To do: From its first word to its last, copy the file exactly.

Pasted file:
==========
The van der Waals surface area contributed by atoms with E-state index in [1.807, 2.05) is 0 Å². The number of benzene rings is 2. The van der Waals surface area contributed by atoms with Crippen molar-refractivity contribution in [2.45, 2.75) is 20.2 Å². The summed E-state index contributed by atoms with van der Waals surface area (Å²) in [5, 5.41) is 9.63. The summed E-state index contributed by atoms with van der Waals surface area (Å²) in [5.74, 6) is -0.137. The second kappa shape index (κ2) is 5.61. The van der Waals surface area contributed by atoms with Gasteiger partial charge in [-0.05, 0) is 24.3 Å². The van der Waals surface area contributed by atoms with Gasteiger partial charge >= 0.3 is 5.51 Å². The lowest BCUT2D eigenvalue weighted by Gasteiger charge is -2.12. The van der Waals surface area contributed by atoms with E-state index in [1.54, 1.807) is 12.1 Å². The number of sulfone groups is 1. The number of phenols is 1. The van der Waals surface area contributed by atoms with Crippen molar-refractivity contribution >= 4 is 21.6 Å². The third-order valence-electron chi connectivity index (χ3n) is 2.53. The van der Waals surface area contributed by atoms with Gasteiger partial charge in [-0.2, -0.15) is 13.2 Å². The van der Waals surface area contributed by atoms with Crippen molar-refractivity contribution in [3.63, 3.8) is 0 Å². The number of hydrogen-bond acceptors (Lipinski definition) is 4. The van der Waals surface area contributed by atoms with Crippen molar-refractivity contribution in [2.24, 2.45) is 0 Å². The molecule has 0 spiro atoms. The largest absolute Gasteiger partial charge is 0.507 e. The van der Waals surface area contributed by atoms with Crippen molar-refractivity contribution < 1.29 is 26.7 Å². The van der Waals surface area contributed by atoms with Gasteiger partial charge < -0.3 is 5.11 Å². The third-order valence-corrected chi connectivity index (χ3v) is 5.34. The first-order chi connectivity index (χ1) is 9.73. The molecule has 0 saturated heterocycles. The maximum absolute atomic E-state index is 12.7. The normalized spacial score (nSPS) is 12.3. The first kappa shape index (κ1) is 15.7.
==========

The van der Waals surface area contributed by atoms with E-state index in [1.807, 2.05) is 0 Å². The number of benzene rings is 2. The van der Waals surface area contributed by atoms with Crippen molar-refractivity contribution in [2.45, 2.75) is 20.2 Å². The summed E-state index contributed by atoms with van der Waals surface area (Å²) in [5, 5.41) is 9.63. The summed E-state index contributed by atoms with van der Waals surface area (Å²) in [5.74, 6) is -0.137. The second kappa shape index (κ2) is 5.61. The van der Waals surface area contributed by atoms with Gasteiger partial charge in [-0.05, 0) is 24.3 Å². The van der Waals surface area contributed by atoms with Gasteiger partial charge >= 0.3 is 5.51 Å². The lowest BCUT2D eigenvalue weighted by Gasteiger charge is -2.12. The van der Waals surface area contributed by atoms with E-state index in [1.54, 1.807) is 12.1 Å². The number of sulfone groups is 1. The number of phenols is 1. The van der Waals surface area contributed by atoms with Crippen molar-refractivity contribution >= 4 is 21.6 Å². The third-order valence-electron chi connectivity index (χ3n) is 2.53. The van der Waals surface area contributed by atoms with Gasteiger partial charge in [-0.2, -0.15) is 13.2 Å². The van der Waals surface area contributed by atoms with Crippen molar-refractivity contribution in [3.63, 3.8) is 0 Å². The number of hydrogen-bond acceptors (Lipinski definition) is 4. The van der Waals surface area contributed by atoms with Crippen molar-refractivity contribution in [2.24, 2.45) is 0 Å². The molecule has 0 spiro atoms. The largest absolute Gasteiger partial charge is 0.507 e. The van der Waals surface area contributed by atoms with Crippen molar-refractivity contribution < 1.29 is 26.7 Å². The van der Waals surface area contributed by atoms with Gasteiger partial charge < -0.3 is 5.11 Å². The third-order valence-corrected chi connectivity index (χ3v) is 5.34. The first-order chi connectivity index (χ1) is 9.73. The molecule has 0 saturated heterocycles. The maximum absolute atomic E-state index is 12.7. The normalized spacial score (nSPS) is 12.3. The first kappa shape index (κ1) is 15.7.